A careful examination of the composition and motion of over 500 stars revealed conclusive evidence of an ancient collision between Andromeda and a neighboring galaxy. The findings, which improve our understanding of the events that shape galaxy evolution, were presented Monday at the American Astronomical Society meeting by Carnegie’s Ivanna Escala.
Galaxies grow by absorbing material from nearby objects, such as other galaxies and dense clumps of stars known as globular clusters, which occur frequently in the aftermath of a catastrophic collision. And these events leave behind relics in the form of stellar associations known as tidal features by astronomers. This can take the form of elongated streams or arcing shells moving around the surviving galaxy. These phenomena can help us understand the history of a galaxy and the forces that shaped its appearance and makeup.
“Each crash’s remnants can be identified by studying the movement of the stars and their chemical compositions. This information, when combined, serves as a kind of fingerprint that identifies stars that collided with a galaxy “Escala elaborated.
She and her colleagues—Karoline Gilbert and Mark Fardal of the Space Telescope Science Institute, PuragraGuhathakurta of UC Santa Cruz, Robyn Sanderson of the University of Pennsylvania, Jason Kalirai of the Johns Hopkins Applied Physics Laboratory, and Bahram Mobasher of UC Riverside—investigated 556 red giant branch stars in the Northeast shelf, a physical feature of Andromeda that forms a sharp ledge in the density of the galaxies.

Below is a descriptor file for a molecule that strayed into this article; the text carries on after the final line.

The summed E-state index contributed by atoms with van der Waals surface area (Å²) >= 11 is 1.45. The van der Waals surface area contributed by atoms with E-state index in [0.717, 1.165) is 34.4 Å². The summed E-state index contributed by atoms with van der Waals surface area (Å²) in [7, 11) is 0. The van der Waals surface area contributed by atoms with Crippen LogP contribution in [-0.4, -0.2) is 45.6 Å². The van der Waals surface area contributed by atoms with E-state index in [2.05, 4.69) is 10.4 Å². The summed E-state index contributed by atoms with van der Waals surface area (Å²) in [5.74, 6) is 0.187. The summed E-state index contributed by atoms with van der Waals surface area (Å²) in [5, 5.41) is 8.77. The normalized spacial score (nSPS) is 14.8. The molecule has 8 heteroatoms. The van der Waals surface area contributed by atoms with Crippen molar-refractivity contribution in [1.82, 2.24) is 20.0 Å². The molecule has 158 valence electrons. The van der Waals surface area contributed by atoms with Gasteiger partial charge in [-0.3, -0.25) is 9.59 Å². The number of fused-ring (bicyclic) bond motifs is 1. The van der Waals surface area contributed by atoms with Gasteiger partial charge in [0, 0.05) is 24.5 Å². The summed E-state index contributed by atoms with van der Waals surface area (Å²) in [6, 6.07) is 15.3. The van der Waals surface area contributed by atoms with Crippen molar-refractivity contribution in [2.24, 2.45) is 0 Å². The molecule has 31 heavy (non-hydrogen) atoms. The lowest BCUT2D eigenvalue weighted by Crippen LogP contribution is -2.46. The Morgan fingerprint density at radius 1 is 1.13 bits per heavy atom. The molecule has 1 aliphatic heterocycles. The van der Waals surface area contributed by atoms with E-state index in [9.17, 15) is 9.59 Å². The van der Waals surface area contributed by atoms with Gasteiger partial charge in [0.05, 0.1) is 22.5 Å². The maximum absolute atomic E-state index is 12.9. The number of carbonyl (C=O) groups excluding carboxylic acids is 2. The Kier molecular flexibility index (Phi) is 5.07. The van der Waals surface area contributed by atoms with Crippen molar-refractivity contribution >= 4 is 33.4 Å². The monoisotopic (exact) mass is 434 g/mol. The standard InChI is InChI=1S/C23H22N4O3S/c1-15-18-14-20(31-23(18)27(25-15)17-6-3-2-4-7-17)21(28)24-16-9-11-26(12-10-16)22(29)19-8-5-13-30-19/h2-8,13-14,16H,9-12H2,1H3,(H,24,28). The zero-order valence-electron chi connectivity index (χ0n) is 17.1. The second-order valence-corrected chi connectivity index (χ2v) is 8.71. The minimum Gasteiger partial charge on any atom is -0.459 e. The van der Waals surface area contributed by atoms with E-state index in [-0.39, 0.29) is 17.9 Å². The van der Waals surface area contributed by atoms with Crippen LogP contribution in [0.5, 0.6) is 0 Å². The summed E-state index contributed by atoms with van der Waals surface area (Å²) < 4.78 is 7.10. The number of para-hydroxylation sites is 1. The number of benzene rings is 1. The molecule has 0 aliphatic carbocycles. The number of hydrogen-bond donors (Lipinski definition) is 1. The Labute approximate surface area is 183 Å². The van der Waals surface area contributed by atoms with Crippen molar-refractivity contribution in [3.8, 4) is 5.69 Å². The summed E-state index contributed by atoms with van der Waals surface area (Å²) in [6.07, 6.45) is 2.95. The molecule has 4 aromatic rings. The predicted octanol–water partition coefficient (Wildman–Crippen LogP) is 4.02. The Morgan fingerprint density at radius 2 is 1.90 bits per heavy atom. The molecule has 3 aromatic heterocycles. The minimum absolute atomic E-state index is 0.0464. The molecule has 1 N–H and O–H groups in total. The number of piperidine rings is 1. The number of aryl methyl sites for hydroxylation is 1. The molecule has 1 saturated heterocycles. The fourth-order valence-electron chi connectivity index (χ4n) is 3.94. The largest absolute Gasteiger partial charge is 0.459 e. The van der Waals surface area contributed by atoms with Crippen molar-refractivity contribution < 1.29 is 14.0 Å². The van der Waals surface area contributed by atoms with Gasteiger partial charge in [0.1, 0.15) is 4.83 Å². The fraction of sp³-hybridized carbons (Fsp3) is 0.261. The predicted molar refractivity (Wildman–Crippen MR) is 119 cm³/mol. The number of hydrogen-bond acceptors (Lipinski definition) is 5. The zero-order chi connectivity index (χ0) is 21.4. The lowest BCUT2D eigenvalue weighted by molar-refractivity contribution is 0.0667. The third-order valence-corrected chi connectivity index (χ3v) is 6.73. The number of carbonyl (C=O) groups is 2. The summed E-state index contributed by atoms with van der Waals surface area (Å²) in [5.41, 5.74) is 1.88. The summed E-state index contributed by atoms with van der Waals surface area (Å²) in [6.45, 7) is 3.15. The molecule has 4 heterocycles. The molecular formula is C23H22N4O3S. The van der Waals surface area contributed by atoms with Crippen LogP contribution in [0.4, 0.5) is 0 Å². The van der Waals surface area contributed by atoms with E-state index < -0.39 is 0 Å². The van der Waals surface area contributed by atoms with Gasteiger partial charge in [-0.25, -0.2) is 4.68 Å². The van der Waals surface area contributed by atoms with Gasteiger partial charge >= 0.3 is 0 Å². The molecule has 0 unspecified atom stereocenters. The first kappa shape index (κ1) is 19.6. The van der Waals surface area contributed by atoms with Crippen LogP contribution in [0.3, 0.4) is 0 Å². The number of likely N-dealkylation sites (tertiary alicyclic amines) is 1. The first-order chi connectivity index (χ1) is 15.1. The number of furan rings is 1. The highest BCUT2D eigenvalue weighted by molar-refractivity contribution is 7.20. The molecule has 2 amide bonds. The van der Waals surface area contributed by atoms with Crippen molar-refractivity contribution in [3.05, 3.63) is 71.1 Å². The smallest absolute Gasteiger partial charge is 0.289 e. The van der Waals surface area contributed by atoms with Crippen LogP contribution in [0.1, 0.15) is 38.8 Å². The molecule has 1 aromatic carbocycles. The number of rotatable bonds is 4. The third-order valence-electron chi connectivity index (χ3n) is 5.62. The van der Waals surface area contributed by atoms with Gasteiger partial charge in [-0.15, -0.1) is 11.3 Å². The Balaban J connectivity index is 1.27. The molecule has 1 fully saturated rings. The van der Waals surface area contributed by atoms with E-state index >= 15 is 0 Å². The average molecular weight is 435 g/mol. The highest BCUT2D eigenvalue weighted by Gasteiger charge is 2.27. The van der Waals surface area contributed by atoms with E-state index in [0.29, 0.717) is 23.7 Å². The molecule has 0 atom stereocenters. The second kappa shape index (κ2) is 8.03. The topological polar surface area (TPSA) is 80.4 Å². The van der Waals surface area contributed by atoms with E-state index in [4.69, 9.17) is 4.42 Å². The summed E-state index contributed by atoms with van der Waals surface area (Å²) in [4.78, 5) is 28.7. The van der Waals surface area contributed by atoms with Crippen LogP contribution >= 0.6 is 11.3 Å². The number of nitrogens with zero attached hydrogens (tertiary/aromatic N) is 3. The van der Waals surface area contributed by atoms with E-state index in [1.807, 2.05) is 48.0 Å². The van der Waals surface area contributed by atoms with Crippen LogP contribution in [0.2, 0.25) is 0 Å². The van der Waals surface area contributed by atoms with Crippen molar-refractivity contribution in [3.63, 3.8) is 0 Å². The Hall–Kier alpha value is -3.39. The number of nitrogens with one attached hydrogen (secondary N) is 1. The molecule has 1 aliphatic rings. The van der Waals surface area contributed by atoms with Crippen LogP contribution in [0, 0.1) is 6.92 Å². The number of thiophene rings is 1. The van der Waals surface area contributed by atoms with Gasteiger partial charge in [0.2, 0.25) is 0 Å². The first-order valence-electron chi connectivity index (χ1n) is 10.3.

“We performed the first detailed characterization of the chemical composition and geometric motion of the stars in this region of our neighboring galaxy,” Escala said.
Their research also shows that the NE shelf is part of a multi-shell system that includes the galaxy’s West and Southeast shelves, and that the material in these regions is consistent with that of Andromeda’s Giant Stellar Stream, implying that all of these tidal features may have originated from the same source.
“Our findings are consistent with modelling predictions that the Giant Stellar Stream is the first material loop from a collision and the NE shelf is the second layer wrap-around,” Escala concluded.
This level of analysis confirms previous predictions about Andromeda’s violent past and contributes to astronomers’ understanding of how material accreted by collisions shapes a galaxy’s surrounding features and evolutionary history.